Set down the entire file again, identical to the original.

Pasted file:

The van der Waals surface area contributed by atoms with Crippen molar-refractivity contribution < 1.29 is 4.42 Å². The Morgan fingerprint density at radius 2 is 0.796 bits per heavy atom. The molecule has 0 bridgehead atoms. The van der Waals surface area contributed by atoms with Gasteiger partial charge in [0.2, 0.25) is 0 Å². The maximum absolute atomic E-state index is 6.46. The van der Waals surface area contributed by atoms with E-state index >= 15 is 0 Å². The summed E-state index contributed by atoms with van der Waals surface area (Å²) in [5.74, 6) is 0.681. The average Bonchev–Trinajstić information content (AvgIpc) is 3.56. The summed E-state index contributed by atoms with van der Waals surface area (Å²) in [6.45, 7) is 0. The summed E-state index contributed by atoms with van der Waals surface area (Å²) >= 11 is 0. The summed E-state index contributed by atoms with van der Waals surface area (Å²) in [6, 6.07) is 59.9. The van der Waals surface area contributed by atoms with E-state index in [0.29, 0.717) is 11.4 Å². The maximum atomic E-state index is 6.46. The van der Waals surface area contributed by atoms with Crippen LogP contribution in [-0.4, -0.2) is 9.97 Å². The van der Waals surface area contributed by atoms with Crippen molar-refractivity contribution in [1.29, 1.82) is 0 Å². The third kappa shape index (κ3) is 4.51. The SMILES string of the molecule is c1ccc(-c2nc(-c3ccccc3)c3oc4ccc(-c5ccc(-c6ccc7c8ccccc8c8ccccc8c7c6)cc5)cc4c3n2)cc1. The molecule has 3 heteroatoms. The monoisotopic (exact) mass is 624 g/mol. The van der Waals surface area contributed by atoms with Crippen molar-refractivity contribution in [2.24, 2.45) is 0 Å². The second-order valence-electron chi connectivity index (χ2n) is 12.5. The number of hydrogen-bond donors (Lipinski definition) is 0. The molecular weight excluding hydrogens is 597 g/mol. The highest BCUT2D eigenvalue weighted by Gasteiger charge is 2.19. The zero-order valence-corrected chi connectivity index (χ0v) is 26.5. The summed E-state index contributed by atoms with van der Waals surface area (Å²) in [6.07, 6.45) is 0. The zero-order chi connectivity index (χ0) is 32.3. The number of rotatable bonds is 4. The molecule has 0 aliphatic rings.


The van der Waals surface area contributed by atoms with Crippen molar-refractivity contribution < 1.29 is 4.42 Å². The Morgan fingerprint density at radius 2 is 0.796 bits per heavy atom. The molecule has 0 bridgehead atoms. The van der Waals surface area contributed by atoms with Gasteiger partial charge in [0.2, 0.25) is 0 Å². The maximum absolute atomic E-state index is 6.46. The van der Waals surface area contributed by atoms with E-state index >= 15 is 0 Å². The summed E-state index contributed by atoms with van der Waals surface area (Å²) in [5.74, 6) is 0.681. The average Bonchev–Trinajstić information content (AvgIpc) is 3.56. The summed E-state index contributed by atoms with van der Waals surface area (Å²) in [6.45, 7) is 0. The summed E-state index contributed by atoms with van der Waals surface area (Å²) >= 11 is 0. The summed E-state index contributed by atoms with van der Waals surface area (Å²) in [6, 6.07) is 59.9. The van der Waals surface area contributed by atoms with E-state index in [0.29, 0.717) is 11.4 Å². The maximum atomic E-state index is 6.46. The van der Waals surface area contributed by atoms with Crippen LogP contribution in [-0.4, -0.2) is 9.97 Å². The van der Waals surface area contributed by atoms with Crippen molar-refractivity contribution in [1.29, 1.82) is 0 Å². The third kappa shape index (κ3) is 4.51. The SMILES string of the molecule is c1ccc(-c2nc(-c3ccccc3)c3oc4ccc(-c5ccc(-c6ccc7c8ccccc8c8ccccc8c7c6)cc5)cc4c3n2)cc1. The molecule has 3 heteroatoms. The monoisotopic (exact) mass is 624 g/mol. The van der Waals surface area contributed by atoms with Crippen molar-refractivity contribution in [2.24, 2.45) is 0 Å². The second-order valence-electron chi connectivity index (χ2n) is 12.5. The number of hydrogen-bond donors (Lipinski definition) is 0. The molecular weight excluding hydrogens is 597 g/mol. The highest BCUT2D eigenvalue weighted by Gasteiger charge is 2.19. The zero-order valence-corrected chi connectivity index (χ0v) is 26.5. The summed E-state index contributed by atoms with van der Waals surface area (Å²) in [6.07, 6.45) is 0. The zero-order chi connectivity index (χ0) is 32.3. The number of rotatable bonds is 4. The molecule has 0 aliphatic rings.